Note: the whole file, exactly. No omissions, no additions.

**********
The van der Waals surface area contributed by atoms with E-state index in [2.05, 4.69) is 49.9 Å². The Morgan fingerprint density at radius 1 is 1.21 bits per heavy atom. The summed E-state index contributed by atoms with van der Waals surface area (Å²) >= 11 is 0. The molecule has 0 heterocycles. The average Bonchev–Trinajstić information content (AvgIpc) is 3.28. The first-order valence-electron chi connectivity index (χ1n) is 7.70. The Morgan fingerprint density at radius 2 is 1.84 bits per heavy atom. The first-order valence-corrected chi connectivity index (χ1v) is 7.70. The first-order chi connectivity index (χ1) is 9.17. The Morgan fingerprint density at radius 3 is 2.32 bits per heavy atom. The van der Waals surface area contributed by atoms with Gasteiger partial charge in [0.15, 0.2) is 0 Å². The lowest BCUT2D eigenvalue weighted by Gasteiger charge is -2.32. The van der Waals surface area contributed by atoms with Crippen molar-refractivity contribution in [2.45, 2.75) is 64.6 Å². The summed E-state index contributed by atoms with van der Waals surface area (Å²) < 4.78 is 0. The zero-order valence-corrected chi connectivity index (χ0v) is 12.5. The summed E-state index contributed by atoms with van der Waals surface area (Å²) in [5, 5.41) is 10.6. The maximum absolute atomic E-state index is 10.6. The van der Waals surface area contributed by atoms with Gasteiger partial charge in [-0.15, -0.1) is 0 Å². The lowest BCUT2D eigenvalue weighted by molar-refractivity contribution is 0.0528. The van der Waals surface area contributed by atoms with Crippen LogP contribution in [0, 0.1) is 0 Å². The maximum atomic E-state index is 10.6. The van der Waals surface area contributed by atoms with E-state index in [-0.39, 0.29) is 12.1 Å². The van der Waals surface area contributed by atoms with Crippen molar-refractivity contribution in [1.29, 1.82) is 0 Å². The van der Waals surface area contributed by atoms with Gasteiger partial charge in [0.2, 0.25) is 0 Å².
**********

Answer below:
The van der Waals surface area contributed by atoms with E-state index in [2.05, 4.69) is 49.9 Å². The Morgan fingerprint density at radius 1 is 1.21 bits per heavy atom. The summed E-state index contributed by atoms with van der Waals surface area (Å²) >= 11 is 0. The molecule has 0 heterocycles. The average Bonchev–Trinajstić information content (AvgIpc) is 3.28. The first-order valence-electron chi connectivity index (χ1n) is 7.70. The Morgan fingerprint density at radius 2 is 1.84 bits per heavy atom. The first-order valence-corrected chi connectivity index (χ1v) is 7.70. The first-order chi connectivity index (χ1) is 9.17. The Morgan fingerprint density at radius 3 is 2.32 bits per heavy atom. The van der Waals surface area contributed by atoms with Gasteiger partial charge in [0.15, 0.2) is 0 Å². The lowest BCUT2D eigenvalue weighted by Gasteiger charge is -2.32. The van der Waals surface area contributed by atoms with Crippen molar-refractivity contribution in [2.45, 2.75) is 64.6 Å². The summed E-state index contributed by atoms with van der Waals surface area (Å²) < 4.78 is 0. The zero-order valence-corrected chi connectivity index (χ0v) is 12.5. The summed E-state index contributed by atoms with van der Waals surface area (Å²) in [5, 5.41) is 10.6. The maximum absolute atomic E-state index is 10.6. The van der Waals surface area contributed by atoms with Gasteiger partial charge in [-0.15, -0.1) is 0 Å². The lowest BCUT2D eigenvalue weighted by molar-refractivity contribution is 0.0528. The van der Waals surface area contributed by atoms with Crippen LogP contribution in [0, 0.1) is 0 Å². The maximum atomic E-state index is 10.6. The van der Waals surface area contributed by atoms with E-state index in [-0.39, 0.29) is 12.1 Å². The van der Waals surface area contributed by atoms with Crippen molar-refractivity contribution in [1.29, 1.82) is 0 Å². The van der Waals surface area contributed by atoms with Gasteiger partial charge in [0.2, 0.25) is 0 Å².